Keto diet has been shown to have significant benefits for pre-diabetic or Type II diabetes.

With consistent blood sugar levels, you won’t have spikes and dips.

Mental Focus

Who can’t use better mental focus? Keto offers this benefit as well. Too many carbs can cloud your thinking and until you wean yourself from them, you’ll never realize how much they affect your thinking.

When on the ketogenic diet you can experience increased mental performance.

The reason why you experience an increase in mental performance is that ketones are a great fuel source for your brain and increase in fatty acids has a huge impact in brain function.

Increase in Energy

You’ve already learned keto helps your body turn fat into energy. But, did you know this helps increase your energy levels? Your body can only store so much glucose, when it runs out your body has run out of fuel and it needs more.

Carbs cause spikes in blood sugar levels and when those drop you crash.

Keto helps to provide your body with a more reliable energy source allowing you to feel more energized throughout the day.

Better Appetite Control

Carbs make you crave carbs, and you never quite feel satisfied. You’re hungry soon after consuming a meal. Fats are naturally more satisfying and keep you feeling fuller longer. After settling into ketosis, you’ll have few, if any, cravings. And say goodbye to carb crashes.

Cholesterol & Blood Pressure

The ketogenic diet has been shown to improve triglyceride levels and cholesterol levels meaning ess toxic buildup in the arteries allowing blood to flow throughout your body as it should.

Low carb, high fat diets show a dramatic increase in HDL (good cholesterol) and a decrease in LDL (bad cholesterol).

Studies have shown that low-carb diets show better improvement in blood pressure over other diets.

Because some blood pressure issues are associated with excess weight, the keto diet is an obvious warrior against these issues due to its natural weight loss.

Insulin Resistance

You’ve heard of Type II diabetes. This is insulin resistant diabetes. Once you lower your carb intake, your insulin levels out, and so does your blood sugar. If you’re pre-diabetic, you should see significant changes at your next doctor appointment.

Acne

This was a kicker for me. I never had many problems with my skin, then in my 40’s I developed acne after surgery. Keto cleaned up my skin. Of course, at the time, I didn’t realize my diet had helped my skin.

Not only did my acne disappear, but my skin looked younger and more elastic because I’d cut the sugar from my diet. With the keto diet you’ll experience better skin.

Exercise on Keto

If you already exercise, great. You might feel a little exhausted after your workouts initially, but your body will adjust. Eventually, it won’t compromise your aerobic capacity or muscle mass.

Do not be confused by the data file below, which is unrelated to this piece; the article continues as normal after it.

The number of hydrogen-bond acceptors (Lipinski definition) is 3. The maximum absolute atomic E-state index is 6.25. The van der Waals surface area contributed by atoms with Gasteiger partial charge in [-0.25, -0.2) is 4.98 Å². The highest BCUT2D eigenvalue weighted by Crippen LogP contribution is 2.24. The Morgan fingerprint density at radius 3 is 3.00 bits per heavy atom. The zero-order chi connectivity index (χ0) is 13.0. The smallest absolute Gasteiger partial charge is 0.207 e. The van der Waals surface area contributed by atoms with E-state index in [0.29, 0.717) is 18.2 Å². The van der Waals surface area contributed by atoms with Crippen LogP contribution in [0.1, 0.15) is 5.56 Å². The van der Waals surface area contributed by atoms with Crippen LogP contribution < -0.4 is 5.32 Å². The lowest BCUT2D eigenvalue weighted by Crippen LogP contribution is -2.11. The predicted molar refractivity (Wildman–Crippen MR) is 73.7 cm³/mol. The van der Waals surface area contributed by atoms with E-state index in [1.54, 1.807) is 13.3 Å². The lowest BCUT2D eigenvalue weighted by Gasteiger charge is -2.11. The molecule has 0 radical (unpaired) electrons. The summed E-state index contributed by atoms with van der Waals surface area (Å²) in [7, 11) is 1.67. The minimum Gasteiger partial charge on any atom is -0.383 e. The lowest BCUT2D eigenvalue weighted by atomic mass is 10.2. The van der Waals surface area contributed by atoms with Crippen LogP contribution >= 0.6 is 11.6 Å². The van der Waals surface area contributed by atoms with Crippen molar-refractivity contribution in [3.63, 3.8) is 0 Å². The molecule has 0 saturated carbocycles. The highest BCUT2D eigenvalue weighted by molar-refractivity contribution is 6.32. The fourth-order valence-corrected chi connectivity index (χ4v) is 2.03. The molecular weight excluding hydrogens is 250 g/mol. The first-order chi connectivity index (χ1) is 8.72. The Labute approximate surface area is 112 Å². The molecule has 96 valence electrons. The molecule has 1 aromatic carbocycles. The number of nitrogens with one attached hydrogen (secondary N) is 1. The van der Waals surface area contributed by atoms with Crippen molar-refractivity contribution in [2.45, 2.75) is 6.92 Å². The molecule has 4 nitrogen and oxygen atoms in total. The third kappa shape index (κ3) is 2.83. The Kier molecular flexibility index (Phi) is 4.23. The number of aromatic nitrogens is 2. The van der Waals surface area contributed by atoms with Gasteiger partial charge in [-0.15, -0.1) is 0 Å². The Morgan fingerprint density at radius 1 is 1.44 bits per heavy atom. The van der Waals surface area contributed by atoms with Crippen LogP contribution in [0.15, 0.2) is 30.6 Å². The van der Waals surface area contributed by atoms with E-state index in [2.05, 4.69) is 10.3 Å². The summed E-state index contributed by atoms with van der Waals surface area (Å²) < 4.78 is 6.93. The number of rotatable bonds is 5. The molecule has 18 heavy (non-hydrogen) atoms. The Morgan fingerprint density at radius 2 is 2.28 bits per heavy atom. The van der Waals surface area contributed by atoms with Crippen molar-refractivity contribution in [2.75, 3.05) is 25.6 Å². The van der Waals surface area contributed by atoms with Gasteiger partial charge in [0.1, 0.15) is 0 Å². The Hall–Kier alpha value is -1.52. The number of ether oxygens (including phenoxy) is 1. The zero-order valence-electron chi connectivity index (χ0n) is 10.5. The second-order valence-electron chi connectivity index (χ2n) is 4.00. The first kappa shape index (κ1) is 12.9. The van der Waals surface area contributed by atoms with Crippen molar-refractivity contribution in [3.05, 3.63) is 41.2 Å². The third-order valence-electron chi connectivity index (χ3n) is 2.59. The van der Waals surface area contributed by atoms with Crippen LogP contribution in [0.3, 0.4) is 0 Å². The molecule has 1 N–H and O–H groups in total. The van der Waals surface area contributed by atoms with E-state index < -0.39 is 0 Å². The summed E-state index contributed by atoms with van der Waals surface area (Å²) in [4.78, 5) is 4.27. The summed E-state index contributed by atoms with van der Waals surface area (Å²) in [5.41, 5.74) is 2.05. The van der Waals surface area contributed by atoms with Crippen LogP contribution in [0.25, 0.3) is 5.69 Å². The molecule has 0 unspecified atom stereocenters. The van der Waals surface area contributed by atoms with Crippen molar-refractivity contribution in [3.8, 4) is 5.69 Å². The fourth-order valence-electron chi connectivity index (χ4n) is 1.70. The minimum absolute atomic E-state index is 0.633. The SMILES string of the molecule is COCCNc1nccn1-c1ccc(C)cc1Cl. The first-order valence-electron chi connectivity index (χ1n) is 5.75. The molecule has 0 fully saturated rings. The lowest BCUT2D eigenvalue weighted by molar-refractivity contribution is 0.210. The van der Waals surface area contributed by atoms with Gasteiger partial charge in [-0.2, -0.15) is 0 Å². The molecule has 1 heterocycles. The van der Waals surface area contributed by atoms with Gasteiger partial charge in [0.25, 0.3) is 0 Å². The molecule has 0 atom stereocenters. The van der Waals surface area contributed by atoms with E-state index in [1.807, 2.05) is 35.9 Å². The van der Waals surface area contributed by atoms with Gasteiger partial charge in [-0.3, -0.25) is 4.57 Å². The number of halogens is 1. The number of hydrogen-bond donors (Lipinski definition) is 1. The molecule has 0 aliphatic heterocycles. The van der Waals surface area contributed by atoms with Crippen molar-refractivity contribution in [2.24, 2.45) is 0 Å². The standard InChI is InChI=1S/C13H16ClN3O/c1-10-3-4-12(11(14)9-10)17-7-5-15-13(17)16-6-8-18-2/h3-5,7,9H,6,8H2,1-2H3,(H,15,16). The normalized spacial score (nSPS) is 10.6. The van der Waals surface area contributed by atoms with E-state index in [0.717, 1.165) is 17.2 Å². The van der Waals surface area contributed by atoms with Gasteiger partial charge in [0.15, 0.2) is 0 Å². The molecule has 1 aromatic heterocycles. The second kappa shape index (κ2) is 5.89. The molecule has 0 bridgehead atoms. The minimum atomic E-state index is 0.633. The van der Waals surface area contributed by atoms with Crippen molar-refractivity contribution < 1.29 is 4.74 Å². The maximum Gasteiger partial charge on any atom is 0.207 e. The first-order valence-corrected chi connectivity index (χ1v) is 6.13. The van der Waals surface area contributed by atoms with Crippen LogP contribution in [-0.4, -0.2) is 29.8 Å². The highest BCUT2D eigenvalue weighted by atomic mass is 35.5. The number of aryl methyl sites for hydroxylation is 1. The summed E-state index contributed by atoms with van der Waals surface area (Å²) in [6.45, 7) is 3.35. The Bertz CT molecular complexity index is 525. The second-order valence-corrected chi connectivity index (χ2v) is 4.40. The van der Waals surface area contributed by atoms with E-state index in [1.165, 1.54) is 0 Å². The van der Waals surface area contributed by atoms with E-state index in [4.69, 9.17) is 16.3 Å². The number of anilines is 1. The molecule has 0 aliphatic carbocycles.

Dangers of a Keto Diet

If your body is producing too many ketones it enters ketoacidosis.

It is highly unlikely this would occur under normal circumstances, but is something to be aware of.

Keto Flu

Keto flu is a common experience some people go through when transitioning to keto. It’s short term, but you can combat keto flu from the start.

Keto flu isn’t really a flu, but you’ll have flu-like symptoms: fatigue, headache, nausea, cramps, maybe even diarrhea.

Why do people get keto flu?

  • Keto is a diuretic.You’re losing electrolytes and water. To be sure you don’t lose too many electrolytes, add Mio with Electrolytes to your water, or make a beef or chicken broth and sip it.
  • You’re transitioning. Your body has been trained to convert carbs into glycogen so when you transition over to keto, your body needs time to adjust.
  • Eating less than 20g of net carbs a day will get you on track for ketosis within a matter of days.
  • If you pay attention to the signs, you can combat keto flu by being proactive with electrolytes and supplements.

Continue to monitor your electrolyte intake along with how much water you are drinking.

Common Side Effects on a Keto Diet

You’re making significant changes to your diet, so there will be side effect. But you can ward them off.

Cramps

Remember keto is a diuretic. Increasing your water and sodium intake will help, along with taking a magnesium supplement.

Constipation

Constipation is due to dehydration, and you can help prevent it by increasing the amount of water you drink every day.

Eating plenty of high-fiber vegetables will keep you from getting constipated.

Heart Palpitations

Your heart may begin to beat faster and harder when transitioning over to keto.

If the problem persists over a long period of time you need to make sure you’re drinking enough water and eating enough salt.

If the problem continues you may need to add a potassium supplement.

Reduced Physical Performance

As your body shifts to using fat for energy, you’ll find all your strength and endurance will return to normal.

 

Are you ready? Let’s do this.

Start our Keto Weekly Meal Plan for free. You’ll get a 7-day free trial.

We make it easy by taking away the hassle of searching for recipes and planning meals. We do it all for you and deliver it straight to your email inbox, along with a grocery list.